Twitch Less to Enjoy Birding More

I am a big gaming fan, especially the big open world Role Playing or RPG Games. To purchase a game these days is fairly expensive, but these games can give you hundreds of hours of enjoyment. When I buy a game, I know from experience to not read any of the walk through guides on the full game, or even any of the quests. Another thing to avoid is cheat codes or mods that give extra powers, resources or lives. If you do use them, yes you will find all the rare treasures, weapons etc. in the game and you will successfully finish the game a lot quicker. The thing is though, that the experience becomes shallow, shorter and the sense of achievement is taken away. Trust me you don’t want to play Fable and then read where all the gargoyle locations are, or play Fallout with knowing how and where to find all the bobbleheads. I have done this before and it completely ruins the experience. I feel that there are huge similarities to gaming in this way and twitching. Twitching to me is fairly low quality birding, as you often spend hours in a car, spends lots of money, and have a pre-built expectation, and if everything goes perfect, there is a quick moment of joy, but the main emotion is just the relief of not dipping.

I also see how, as birding has become more organised, with the use of rare bird alert services, social media, listing etc., it has also become far more homogenised which to me is a big shame. I particularly see this phenomenon more prevalent in younger birders where it seems most people think it’s the norm to chase lifers, and to get a bigger list than the next person, whereas they might be missing out on all the other wonderful facets and layers there is to birding.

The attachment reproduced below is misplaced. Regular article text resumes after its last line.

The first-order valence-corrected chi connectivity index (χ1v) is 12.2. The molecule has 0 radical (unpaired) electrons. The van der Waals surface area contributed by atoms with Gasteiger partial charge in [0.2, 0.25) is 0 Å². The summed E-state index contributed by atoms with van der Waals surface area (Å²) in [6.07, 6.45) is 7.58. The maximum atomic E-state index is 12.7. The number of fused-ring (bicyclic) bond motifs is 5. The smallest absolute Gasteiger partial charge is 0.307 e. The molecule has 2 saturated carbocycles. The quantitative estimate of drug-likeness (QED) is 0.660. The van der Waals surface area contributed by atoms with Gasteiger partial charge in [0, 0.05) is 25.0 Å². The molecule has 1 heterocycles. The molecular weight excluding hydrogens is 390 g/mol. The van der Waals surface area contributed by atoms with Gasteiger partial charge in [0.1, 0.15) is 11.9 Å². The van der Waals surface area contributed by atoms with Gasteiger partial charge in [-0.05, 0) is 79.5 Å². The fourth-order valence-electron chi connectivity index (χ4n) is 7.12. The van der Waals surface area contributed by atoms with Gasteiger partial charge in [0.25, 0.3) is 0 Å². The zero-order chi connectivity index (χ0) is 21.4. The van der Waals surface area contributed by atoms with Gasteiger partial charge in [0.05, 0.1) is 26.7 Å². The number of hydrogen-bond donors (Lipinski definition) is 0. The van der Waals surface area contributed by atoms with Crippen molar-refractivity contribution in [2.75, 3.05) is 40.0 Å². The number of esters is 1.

Now I want to make it clear that I’m not anti-technology (I am a software developer myself), nor I am I totally against twitching, but my own personal opinion is that in birding the use of these rare bird alert services should be used sparingly. Adam also brought up a very good point, which is that twitching is also increasing our carbon footprint, which is something that people tend to forget. The main reason why rare bird alert services and twitching are so popular is peer pressure. We feel inferior to people who have higher life lists, and we feel that we are missing out if we too do not rush off and get that rare tick. I have learned to largely resist the temptation. At the moment there is a Madagascan Cuckoo in Hluhluwe-Imfolozi Game Reserve. Our local KZN Rare Bird Alert group is just a running commentary on what this bird is doing, what it ate for breakfast, etc. I could easily go and see it if I wanted to, but honestly I have had very little desire to go and chase it, as its 3.5 hrs away. Again I have nothing against the alert services, or the people that run them (they are very helpful and friendly), but it must be said most of the people involved in these services do have some commercial reason to do so, whether it be by having their own guiding service, involved with their own lodges in private game reserves or having their own pelagic birding services etc. I wish them the best of success, and have no problem with these commercial interests, and I actually wish more Whatsapp and Facebook birding groups would actually just be more relaxed regarding advertising etc. for ALL their members.